Now in its second century, Yeshiva University is the oldest and most comprehensive educational institution under Jewish auspices in America. It is an independent university that ranks among the nation's leading academic research institutions and, reflecting the time-honored tradition of Torah Umadda, provides the highest quality Jewish and secular education of any Jewish university in the world. Since its inception the University has been dedicated to melding the ancient traditions of Jewish law and life with the heritage of Western civilization, and each year we celebrate as future leaders make YU their home.
In September 2003, Richard M. Joel was inaugurated as Yeshiva University's fourth president in its 117-year history, succeeding Norman Lamm, who had held the office since 1976. President Joel's two other predecessors were Bernard Revel, president from 1915 to 1940, and Samuel Belkin, who served from 1943 to 1975.
Four Locations, One University
Our students study at our four campuses: Wilf Campus (500 West 185th Street), Israel Henry Beren Campus (245 Lexington Avenue) and Brookdale Center (55 Fifth Avenue) in Manhattan, and the Jack and Pearl Resnick Campus in the Bronx (Eastchester Road and Morris Park Avenue). The undergraduate schools offer a unique dual curriculum comprising Jewish studies and liberal arts and sciences courses, and our graduate and affiliate schools offer tremendous opportunities for graduate and professional studies.
While part of a multifaceted University community, each school retains the intimate character of a smaller institution.
A Faculty That Engages and Inspires
Some of the world's leading minds make their home in Yeshiva University's classrooms. Beyond a commitment to research and writing, YU faculty members and roshei yeshiva [professors of Talmud] engage and inspire their students, drawing them into a continuing pursuit of knowledge and wisdom. They value close interactions with their students and the opportunity to engage with students outside the classroom setting, whether it's meeting informally to continue a discussion started in the classroom or collaborating in the laboratory on new research.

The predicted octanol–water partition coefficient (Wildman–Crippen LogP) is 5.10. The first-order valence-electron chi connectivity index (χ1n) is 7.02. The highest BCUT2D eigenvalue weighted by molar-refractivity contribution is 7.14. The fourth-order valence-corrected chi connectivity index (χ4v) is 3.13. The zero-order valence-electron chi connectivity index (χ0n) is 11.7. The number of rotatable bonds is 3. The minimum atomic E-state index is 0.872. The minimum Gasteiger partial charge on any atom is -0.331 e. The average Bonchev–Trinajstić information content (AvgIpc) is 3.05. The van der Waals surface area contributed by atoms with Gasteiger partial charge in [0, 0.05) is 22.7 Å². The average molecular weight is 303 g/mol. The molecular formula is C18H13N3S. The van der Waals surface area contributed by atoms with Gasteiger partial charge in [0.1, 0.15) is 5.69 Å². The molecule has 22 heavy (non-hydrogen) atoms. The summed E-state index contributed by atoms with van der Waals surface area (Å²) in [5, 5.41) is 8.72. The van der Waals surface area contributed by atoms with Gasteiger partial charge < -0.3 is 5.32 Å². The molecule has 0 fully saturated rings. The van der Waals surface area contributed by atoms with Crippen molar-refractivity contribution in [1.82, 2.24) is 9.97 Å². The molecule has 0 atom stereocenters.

Distinguished Alumni Near and Far
YU alumni have gone on to become Nobel laureates, distinguished rabbinic leaders, world political leaders, business giants and philanthropists. Alumni have achieved immense success and made significant contributions to society and the Jewish community both nationally and worldwide. They serve, lead and inspire by example: a testament to the University's greatest resources—our students and faculty.
Diverse Cultural Resources
A creative and vital presence in the life of Yeshiva University and the general community, the Yeshiva University Museum organizes and presents innovative exhibitions and programs on Jewish art and culture in a historical and contemporary context. Founded in 1973, the museum celebrates the culturally diverse intellectual and artistic achievements of more than 3,000 years of Jewish experience.
Based at the Wilf Campus, the Michael Scharf Publication Trust of Yeshiva University Press publishes Torah scholarship and academic Jewish studies works by our faculty and alumni, as well as other distinguished rabbis, professors and Judaic scholars, both in North America and Israel. The University's schools and programs also issue many publications.
Study in Israel
For students who choose to begin their YU education in Israel, the Joint Israel Program is the formal arrangement between Yeshiva University and yeshivot and seminaries in Israel. This program provides structure, support and guidance for the more than 600 young men and women who study in Israel each year.
We encourage you to explore this site and learn about all the exciting ways Yeshiva University is bringing wisdom to life.